Some cancer patients being 'written off' as too old
Some cancer patients are being "written off" as too old for treatment, the charity Macmillan Cancer Support has warned, despite more than 130,000 pensioners in the UK surviving for at least 10 years after being diagnosed.
The British Medical Association (BMA) has said the profession must "guarantee" that older cancer patients "are treated with care and respect" after claims some are denied treatment solely on their age.
It is important that all healthcare professionals ensure that patients are treated on the basis of their clinical need.
With an increasingly ageing population, it should be a key part of medical professionalism to guarantee that older patients are treated with the care and respect they deserve.
Macmillan Cancer Support said health workers should ensure decisions over cancer treatment take into account a patient's physical and mental health and not be based on age alone.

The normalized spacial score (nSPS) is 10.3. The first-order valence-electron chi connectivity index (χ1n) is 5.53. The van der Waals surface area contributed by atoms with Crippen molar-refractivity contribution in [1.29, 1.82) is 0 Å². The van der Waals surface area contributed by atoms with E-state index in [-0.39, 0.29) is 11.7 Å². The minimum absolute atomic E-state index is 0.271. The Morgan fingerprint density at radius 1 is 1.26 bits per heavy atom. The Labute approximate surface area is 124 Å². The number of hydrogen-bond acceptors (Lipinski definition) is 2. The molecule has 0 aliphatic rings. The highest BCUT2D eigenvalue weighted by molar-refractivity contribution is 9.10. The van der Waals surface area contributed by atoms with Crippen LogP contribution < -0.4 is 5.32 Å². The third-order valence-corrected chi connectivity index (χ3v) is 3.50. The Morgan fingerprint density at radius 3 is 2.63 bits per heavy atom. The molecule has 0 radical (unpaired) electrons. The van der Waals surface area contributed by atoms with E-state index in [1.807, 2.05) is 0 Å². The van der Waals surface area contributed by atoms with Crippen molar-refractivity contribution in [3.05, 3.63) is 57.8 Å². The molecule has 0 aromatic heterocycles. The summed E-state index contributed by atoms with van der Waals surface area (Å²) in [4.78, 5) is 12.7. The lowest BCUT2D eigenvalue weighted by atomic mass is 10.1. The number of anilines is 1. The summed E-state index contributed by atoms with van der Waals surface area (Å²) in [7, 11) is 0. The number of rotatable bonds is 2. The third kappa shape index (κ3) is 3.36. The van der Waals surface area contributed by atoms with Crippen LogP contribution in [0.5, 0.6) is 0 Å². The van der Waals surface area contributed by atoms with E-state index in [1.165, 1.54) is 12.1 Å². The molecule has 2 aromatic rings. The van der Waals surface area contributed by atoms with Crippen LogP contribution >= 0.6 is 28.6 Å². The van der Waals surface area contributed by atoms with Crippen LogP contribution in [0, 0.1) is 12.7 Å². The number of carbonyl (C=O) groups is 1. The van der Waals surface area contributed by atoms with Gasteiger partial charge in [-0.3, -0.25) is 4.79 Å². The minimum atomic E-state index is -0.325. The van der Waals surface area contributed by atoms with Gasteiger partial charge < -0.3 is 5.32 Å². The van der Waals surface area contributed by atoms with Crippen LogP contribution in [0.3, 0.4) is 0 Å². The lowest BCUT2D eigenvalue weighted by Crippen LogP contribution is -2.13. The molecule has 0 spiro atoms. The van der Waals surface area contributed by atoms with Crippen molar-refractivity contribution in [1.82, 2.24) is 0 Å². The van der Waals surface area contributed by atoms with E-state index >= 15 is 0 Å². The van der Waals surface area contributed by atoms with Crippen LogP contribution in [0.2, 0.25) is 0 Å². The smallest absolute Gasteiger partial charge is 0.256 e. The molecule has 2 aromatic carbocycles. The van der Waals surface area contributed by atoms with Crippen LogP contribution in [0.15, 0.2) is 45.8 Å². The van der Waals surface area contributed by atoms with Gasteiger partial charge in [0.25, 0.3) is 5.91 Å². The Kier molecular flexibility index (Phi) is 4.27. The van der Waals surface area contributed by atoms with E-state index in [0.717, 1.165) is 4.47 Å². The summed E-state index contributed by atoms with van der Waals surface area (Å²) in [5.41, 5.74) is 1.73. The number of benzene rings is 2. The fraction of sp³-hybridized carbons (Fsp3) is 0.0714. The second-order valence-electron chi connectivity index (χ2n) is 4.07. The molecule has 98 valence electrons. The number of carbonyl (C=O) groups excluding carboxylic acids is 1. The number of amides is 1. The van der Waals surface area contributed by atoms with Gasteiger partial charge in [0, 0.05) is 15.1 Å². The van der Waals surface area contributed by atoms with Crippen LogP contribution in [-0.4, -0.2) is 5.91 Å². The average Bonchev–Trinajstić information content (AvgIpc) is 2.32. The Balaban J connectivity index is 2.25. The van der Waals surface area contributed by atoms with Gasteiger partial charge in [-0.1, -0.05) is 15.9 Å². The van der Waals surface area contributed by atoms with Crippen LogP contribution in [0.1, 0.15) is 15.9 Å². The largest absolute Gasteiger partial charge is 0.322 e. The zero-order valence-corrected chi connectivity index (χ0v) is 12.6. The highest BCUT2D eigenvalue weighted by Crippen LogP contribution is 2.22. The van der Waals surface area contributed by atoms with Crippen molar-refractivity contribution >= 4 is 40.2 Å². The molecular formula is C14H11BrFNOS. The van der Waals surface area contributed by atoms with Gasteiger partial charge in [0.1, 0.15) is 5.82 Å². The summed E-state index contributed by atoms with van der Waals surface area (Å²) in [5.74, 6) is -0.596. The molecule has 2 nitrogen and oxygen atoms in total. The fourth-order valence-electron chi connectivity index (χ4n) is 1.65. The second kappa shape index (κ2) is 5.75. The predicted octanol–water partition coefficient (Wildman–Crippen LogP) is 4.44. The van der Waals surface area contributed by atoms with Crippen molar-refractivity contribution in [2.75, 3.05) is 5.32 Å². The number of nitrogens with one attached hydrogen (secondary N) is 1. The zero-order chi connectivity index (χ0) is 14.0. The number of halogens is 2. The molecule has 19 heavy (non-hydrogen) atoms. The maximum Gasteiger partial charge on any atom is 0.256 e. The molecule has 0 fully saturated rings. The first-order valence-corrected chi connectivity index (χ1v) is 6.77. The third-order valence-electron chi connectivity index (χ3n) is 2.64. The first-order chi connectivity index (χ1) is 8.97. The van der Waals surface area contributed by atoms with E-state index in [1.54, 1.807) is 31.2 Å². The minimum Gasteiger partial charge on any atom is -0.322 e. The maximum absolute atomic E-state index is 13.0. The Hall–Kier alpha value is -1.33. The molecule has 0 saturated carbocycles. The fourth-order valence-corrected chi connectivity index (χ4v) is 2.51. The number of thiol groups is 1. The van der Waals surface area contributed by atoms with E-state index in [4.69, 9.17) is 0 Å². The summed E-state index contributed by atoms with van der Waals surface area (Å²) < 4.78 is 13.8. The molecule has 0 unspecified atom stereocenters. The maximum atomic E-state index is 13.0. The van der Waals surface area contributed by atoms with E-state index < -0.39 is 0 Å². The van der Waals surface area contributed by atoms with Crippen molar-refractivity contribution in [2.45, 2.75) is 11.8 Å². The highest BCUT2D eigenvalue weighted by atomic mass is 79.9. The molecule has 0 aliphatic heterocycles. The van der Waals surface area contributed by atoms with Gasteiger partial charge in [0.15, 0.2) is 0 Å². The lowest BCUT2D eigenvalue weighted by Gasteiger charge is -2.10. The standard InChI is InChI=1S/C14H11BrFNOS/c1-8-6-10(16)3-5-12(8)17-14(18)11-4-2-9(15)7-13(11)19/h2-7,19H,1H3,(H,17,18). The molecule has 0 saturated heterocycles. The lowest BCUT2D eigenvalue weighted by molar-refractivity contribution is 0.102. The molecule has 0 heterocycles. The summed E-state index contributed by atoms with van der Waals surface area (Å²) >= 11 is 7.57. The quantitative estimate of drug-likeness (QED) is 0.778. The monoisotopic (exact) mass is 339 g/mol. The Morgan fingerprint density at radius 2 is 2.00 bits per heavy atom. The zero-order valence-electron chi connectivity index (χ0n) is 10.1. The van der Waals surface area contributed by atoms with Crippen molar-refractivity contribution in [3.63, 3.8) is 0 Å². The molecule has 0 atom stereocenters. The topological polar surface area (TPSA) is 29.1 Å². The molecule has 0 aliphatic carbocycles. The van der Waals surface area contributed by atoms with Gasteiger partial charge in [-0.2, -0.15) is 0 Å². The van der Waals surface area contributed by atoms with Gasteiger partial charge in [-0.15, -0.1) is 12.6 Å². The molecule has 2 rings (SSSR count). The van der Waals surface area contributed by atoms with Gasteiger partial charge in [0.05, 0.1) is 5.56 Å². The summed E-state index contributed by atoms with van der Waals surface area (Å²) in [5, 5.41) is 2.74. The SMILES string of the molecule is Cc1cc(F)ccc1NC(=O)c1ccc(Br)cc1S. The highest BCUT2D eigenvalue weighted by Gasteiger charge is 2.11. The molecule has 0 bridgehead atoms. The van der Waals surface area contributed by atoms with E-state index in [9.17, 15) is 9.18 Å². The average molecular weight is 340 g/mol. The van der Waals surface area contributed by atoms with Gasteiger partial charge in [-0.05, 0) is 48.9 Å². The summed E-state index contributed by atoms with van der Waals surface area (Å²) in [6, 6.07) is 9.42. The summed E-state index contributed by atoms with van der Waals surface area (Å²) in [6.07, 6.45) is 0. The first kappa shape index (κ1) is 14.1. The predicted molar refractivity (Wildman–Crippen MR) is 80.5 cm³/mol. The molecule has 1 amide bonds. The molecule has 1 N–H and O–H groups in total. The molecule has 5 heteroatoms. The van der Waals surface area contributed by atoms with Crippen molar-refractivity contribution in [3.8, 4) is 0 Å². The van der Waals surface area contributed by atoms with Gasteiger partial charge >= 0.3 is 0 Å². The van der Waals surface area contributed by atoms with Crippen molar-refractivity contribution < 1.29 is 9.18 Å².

The National Cancer Intelligence Network (NCIN), which carried out the research into pensioner survival rates alongside the charity, joined the call for wider assessment.
NCIN's clinical lead Dr Mick Peake said: "It is vital that all patients receive the best and most effective treatment based on the nature of their cancer and their fitness for treatment and that chronological age alone is not the deciding factor.
"We know that cancer survival rates in older patients in many other countries are better than in the UK and ensuring optimal treatment at all ages is the way of tackling this issue."
A leading charity has warned cancer patients are being "written off" as being too old for treatment, saying assessments are ignoring fitness levels to judge on age alone.
Macmillan Cancer Support spoke out after finding more than 130,000 pensioners who have been diagnosed with cancer have gone on to live for at least a decade, including 8,000 patents over the age of 80.
The charity's chief executive, Ciaran Devane, said: "With a proper assessment and appropriate treatment, our research shows that many older cancer patients can live for a long time and can even be cured.
"The barriers to getting treatment - which include age discrimination and inadequate assessment methods - must be tackled now so more older people can survive cancer and live for many years."